The narrator of Layla Alammar’s new novel Silence is a Sense is a journalist who cannot give up the habit. She escaped the Syrian civil war and now lives in a block of flats in the UK, looking at neighbors through her window: South Tower A, second floor. She sees the father who always forgets his key card. East Tower, third floor, is the guy who barely turns on his lights and melts cheese on toast.
She writes a column for a British magazine under the pseudonym “The Voiceless” which is mostly about the community of their neighbors, the life they have left behind and the memories they cannot. “Your efforts to tell a story come from many different sources,” says Alammar. “On the one hand, she was traumatized in silence by these experiences both at home in Syria and on her trip to the UK. And there is this long theory about silence and trauma and silence in response to trauma. So that’s certainly part of it. On the other hand, she trusts does not fully trust her memories, does not trust the ability of her mind to make sense of what has happened so that she can then communicate that story [her editor] want it. “
Highlights of the interview
About the narrator’s silence
Much of the silence is a learned silence. You know, if you come from a place like Syria that lived in a state of emergency for 40 years – so that’s twice as long as the narrator lived – and grew up in an environment where you can’t speak, and there is that oppressive silence that rules the whole country, where you are literally being killed only to be expected only to be able to speak out freely, and in a very personal way [her editor] wants, it is understandable that she would hesitate to do that.
How stories can be a barrier to memory
Memory is active narration, construction, right? The memories we evoke to understand our life and history are not files that live in folders in our brain. You know, we created a file in 2010 that is filled with all of these discreet memories. Put them all together in a sequence and that’s 2010. That’s not how it works. Every time you evoke a memory, you are essentially reconstructing that memory based on who you are now in this present moment. So the human mind is geared towards creating stories and narratives that make sense, beginning, middle, end. But that is not the essence of memory. And memories are messy and complicated and unsolvable in many ways.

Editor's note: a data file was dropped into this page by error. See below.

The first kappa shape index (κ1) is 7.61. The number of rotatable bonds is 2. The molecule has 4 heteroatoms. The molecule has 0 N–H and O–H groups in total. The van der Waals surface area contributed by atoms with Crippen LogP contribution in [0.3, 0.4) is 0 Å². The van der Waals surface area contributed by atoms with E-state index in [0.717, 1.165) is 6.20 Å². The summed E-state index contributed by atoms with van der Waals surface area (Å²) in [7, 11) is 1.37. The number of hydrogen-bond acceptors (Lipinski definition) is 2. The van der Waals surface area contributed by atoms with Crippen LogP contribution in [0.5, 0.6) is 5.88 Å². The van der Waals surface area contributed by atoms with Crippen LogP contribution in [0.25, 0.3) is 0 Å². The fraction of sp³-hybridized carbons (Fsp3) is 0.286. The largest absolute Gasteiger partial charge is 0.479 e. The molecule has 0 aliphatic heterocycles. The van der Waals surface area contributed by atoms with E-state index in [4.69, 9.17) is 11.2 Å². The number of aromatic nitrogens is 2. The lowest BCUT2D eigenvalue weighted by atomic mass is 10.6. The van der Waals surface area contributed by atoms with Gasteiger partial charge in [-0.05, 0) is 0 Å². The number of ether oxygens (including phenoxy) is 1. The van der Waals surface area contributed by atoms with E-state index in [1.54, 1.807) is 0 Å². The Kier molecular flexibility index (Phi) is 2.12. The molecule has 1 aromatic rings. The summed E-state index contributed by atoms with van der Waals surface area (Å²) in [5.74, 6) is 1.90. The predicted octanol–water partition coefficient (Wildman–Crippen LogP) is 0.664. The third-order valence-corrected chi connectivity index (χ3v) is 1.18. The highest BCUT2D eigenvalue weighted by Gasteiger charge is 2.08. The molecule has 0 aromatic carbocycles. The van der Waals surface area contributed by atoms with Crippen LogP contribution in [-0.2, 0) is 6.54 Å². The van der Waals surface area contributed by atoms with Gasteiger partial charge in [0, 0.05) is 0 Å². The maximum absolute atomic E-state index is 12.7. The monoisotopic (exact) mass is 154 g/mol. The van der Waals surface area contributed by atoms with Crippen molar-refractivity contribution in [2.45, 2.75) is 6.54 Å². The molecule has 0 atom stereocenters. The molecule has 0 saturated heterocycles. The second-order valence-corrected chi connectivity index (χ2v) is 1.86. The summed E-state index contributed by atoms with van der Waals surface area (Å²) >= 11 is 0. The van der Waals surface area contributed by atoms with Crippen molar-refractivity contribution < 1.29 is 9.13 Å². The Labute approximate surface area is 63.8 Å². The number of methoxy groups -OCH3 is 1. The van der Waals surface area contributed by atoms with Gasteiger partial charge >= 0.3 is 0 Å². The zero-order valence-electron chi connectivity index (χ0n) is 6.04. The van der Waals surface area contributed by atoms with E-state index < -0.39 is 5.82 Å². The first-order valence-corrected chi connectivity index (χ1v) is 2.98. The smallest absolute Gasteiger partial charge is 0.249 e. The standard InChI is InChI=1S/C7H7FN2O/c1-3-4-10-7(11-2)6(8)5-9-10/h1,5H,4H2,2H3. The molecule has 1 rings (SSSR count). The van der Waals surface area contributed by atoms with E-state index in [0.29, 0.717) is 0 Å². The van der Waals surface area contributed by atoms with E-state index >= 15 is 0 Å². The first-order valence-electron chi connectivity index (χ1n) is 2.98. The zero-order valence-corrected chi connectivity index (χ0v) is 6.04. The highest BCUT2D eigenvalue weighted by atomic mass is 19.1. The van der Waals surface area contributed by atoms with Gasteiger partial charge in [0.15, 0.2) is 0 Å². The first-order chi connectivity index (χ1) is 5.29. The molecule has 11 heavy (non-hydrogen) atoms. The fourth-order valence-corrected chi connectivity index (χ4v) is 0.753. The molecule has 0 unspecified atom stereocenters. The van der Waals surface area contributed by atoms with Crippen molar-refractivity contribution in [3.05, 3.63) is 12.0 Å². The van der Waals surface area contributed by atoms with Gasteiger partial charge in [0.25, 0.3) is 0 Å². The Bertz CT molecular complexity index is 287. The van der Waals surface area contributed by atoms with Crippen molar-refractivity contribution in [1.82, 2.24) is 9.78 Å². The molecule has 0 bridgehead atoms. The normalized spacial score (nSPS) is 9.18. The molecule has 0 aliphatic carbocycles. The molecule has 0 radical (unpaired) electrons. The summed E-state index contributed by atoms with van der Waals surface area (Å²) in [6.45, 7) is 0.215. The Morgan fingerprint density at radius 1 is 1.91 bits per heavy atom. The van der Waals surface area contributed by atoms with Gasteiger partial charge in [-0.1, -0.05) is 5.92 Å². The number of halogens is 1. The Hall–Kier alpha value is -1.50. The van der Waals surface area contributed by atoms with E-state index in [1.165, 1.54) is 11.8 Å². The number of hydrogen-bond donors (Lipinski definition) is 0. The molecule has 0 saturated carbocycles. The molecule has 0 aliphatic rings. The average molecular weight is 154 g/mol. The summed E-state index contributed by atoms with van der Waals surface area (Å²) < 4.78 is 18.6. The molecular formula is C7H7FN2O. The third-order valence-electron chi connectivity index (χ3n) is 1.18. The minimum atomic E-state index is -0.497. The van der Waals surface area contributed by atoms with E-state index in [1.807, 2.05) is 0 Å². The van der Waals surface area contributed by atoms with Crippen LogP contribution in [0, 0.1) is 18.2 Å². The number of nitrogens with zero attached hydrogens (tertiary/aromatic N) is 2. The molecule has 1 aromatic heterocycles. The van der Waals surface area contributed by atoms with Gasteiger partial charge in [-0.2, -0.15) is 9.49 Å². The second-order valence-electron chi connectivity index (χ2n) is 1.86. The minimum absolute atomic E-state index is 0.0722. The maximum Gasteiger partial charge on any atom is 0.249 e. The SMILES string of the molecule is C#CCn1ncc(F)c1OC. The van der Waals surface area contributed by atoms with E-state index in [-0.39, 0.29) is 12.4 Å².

How horrors do not live in rooms, but in hearts and minds
I think it’s a particularly poignant thing for her because she carries so much of what happened in her head. They know their country and their homeland have been completely decimated. Your family and friends have been scattered to the wind. She survived this trip through Europe, where most of the time you have no room. You know you live in tents. You sleep on the side of the road. And I think in the western mind we have these notions of haunted houses and bad memories that live in rooms and like to leak out of walls and other things. But for them this room is their mind. And here are all the horrors.
Whether it is possible to understand the losses of the Syrian civil war.
I don’t think so, to be honest. I think it will take decades and decades to even understand what happened there. It is mind-boggling to confuse the extent of a country’s total collapse – and a country with such a rich literary tradition and corpus of art and culture is just too big in some ways. You think of six to seven million refugees who have fled the country. You think of another six million who have been displaced within the country. You think of half a million dead. I mean, these numbers are so big that the mind cannot reconcile them. I hope that Silence is a Sense works in such a way that it dissipates these abstractions and helps anchor these big issues in a very personal narrative of a young woman and how she tries to deal with these trauma.
This story was edited for radio by Peter Breslow and adapted for the web by Petra Mayer.